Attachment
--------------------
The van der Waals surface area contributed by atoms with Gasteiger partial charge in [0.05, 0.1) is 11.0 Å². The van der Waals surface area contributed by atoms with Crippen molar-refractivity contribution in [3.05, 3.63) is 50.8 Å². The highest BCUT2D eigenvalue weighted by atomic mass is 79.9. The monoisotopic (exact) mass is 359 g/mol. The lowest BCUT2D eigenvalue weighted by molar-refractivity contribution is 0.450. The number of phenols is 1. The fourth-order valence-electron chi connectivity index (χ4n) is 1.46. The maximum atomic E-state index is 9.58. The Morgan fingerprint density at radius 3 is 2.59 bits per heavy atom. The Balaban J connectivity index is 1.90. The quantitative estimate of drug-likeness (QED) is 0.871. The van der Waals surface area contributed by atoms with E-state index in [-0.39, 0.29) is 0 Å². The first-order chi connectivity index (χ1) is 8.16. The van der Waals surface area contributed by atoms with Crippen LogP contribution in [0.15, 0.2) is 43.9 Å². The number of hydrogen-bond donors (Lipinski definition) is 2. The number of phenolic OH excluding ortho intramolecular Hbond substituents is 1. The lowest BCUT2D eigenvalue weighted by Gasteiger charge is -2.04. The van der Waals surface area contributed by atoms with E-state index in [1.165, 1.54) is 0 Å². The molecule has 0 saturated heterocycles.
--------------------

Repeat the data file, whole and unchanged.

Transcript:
The van der Waals surface area contributed by atoms with Gasteiger partial charge in [0.05, 0.1) is 11.0 Å². The van der Waals surface area contributed by atoms with Crippen molar-refractivity contribution in [3.05, 3.63) is 50.8 Å². The highest BCUT2D eigenvalue weighted by atomic mass is 79.9. The monoisotopic (exact) mass is 359 g/mol. The lowest BCUT2D eigenvalue weighted by molar-refractivity contribution is 0.450. The number of phenols is 1. The fourth-order valence-electron chi connectivity index (χ4n) is 1.46. The maximum atomic E-state index is 9.58. The Morgan fingerprint density at radius 3 is 2.59 bits per heavy atom. The Balaban J connectivity index is 1.90. The quantitative estimate of drug-likeness (QED) is 0.871. The van der Waals surface area contributed by atoms with E-state index in [-0.39, 0.29) is 0 Å². The first-order chi connectivity index (χ1) is 8.16. The van der Waals surface area contributed by atoms with Crippen LogP contribution in [0.15, 0.2) is 43.9 Å². The number of hydrogen-bond donors (Lipinski definition) is 2. The number of phenolic OH excluding ortho intramolecular Hbond substituents is 1. The lowest BCUT2D eigenvalue weighted by Gasteiger charge is -2.04. The van der Waals surface area contributed by atoms with E-state index in [1.165, 1.54) is 0 Å². The molecule has 0 saturated heterocycles.